Division 2. Double Early Tulips – to 25-40cm tall. These have double flowers 6-10cm wide. They flower in early to mid-spring in cold temperate climates
T. 'David Teniers' - purple to mauve flowers.
T. 'Peach Blossom' - dark pink flowers.
Division 3. Triumph Tulips - to 60cm tall. They have sturdy, conical-shaped flowers which resist bad weather. They flower in early to late spring in cold temperate climates.
T. 'Garden Party' - pink flowers with a white base and margin.
T. 'Orange Wonder' - deep orange with red tinge.
Division 4. Darwin Hybrids - to 60-70cm tall. These have large and showy flowers. They flower in mid to late spring. They are crosses of Darwin tulips and T. fosteriana.
T. 'Beauty of Apeldoorn' - orange inside with a black base and red tinge on outside of petals.
T. 'Golden Oxford' - yellow flowers with red margins.
Division 5. Single Late Tulips (Sometimes called Darwin tulips, but not Darwin hybrids) - to 50-75cm tall. Their petals are rounded. They flower in late spring, or in cold areas sometimes in early summer.
T. 'Charles Needham' - with bright red flowers.
T. 'Queen of Night' - with deep purple flowers.
Division 6. Lily Flowered Tulips - to 45-60cm tall. The petals are curved outwards and pointed. The flowers are delicate. They flower in late spring in cold temperate climates.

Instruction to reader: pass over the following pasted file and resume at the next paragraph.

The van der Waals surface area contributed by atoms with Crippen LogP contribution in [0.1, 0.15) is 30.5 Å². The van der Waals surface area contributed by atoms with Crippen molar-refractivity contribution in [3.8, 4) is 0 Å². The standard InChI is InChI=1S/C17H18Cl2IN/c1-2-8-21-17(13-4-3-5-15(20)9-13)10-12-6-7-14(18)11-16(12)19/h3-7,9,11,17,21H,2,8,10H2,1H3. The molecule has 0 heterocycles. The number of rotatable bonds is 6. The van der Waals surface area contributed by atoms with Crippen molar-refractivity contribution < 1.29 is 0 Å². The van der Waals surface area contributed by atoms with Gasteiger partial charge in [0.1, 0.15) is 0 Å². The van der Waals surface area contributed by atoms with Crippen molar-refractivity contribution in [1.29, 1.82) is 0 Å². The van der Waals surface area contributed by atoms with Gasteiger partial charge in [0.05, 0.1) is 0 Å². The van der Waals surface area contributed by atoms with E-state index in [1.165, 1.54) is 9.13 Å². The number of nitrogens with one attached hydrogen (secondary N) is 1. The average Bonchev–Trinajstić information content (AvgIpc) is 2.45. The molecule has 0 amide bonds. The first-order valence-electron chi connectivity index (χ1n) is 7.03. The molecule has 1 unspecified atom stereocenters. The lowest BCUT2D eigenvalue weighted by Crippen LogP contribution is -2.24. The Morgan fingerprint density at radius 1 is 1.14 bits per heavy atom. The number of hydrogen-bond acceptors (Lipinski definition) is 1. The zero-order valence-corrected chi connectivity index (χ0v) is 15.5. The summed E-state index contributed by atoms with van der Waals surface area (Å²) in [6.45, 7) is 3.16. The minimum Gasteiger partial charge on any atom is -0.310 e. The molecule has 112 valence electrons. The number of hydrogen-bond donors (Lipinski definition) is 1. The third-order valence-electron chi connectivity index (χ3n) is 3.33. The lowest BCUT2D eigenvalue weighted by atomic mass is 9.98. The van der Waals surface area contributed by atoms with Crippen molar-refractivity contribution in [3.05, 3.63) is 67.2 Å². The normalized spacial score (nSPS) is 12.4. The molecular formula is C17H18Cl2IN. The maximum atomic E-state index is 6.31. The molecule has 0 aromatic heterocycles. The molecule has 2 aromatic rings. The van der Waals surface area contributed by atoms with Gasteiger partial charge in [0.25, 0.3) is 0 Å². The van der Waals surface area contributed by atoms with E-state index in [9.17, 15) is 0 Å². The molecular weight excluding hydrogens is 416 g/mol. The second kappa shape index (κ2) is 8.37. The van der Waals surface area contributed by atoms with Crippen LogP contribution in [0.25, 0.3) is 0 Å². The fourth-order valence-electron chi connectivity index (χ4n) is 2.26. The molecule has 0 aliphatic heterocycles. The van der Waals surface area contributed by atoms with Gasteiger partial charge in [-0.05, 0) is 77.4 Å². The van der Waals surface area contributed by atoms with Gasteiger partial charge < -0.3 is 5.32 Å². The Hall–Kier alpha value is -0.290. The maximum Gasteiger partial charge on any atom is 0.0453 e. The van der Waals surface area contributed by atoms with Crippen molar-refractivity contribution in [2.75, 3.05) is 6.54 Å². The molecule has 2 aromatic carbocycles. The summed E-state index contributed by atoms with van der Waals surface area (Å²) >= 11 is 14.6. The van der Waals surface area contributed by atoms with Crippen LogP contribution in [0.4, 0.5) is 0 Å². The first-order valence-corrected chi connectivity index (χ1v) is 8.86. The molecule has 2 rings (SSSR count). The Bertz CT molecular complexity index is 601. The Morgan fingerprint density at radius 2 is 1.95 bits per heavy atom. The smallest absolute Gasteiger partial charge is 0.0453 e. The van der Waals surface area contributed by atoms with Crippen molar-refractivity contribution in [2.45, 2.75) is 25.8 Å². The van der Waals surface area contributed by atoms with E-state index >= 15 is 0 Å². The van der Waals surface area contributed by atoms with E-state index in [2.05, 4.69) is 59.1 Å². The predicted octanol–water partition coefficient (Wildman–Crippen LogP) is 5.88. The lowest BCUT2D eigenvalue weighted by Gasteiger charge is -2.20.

T. 'Arkadia' - bright golden yellow flowers.
T. 'China Pink' - pink flowers with a white base.
T. 'La Tulipe Noire' - with dark chocolate purple flowers.
Division 7. Fringed (Crispa) Tulips - to 60-80cm tall. The flower petals have a fringed edge.
T. 'Arma' - red flowers with dark red outer shading.
T. 'Blue Heron' - mauve-purple flowers.
Division 8. Viridiflora (Cottage) Tulips - to 30-90cm tall. The petals have some shades of green in them.
T. 'Artist' - salmon petals with a green vertical central stripe.
T. 'Deirdre' - white flowers with green stripes.
Division 9. Rembrandt Tulips - 40-70cm tall. The petals have streaks of colour (caused by a virus). They are late flowering.
T. 'May Blossom' - cream flowers with purple blotches.
T. 'Zomerschoon' - pinkish-red flowers with cream blotches.
Division 10. Parrot Tulips - to 45-60cm tall. Their petals are twisted and have a frilly or fringed edge. They are late flowering.
T. 'Black Parrot' - deep purple flowers
T. 'Blue Parrot' - blue to purple flowers
Division 11. Double Late Tulips (also known as Paeony Tulips) - to 40-60cm tall. These have double, showy flowers. They are delicate flowers with sturdy stalks. They flower mid to late spring in cold temperate climates.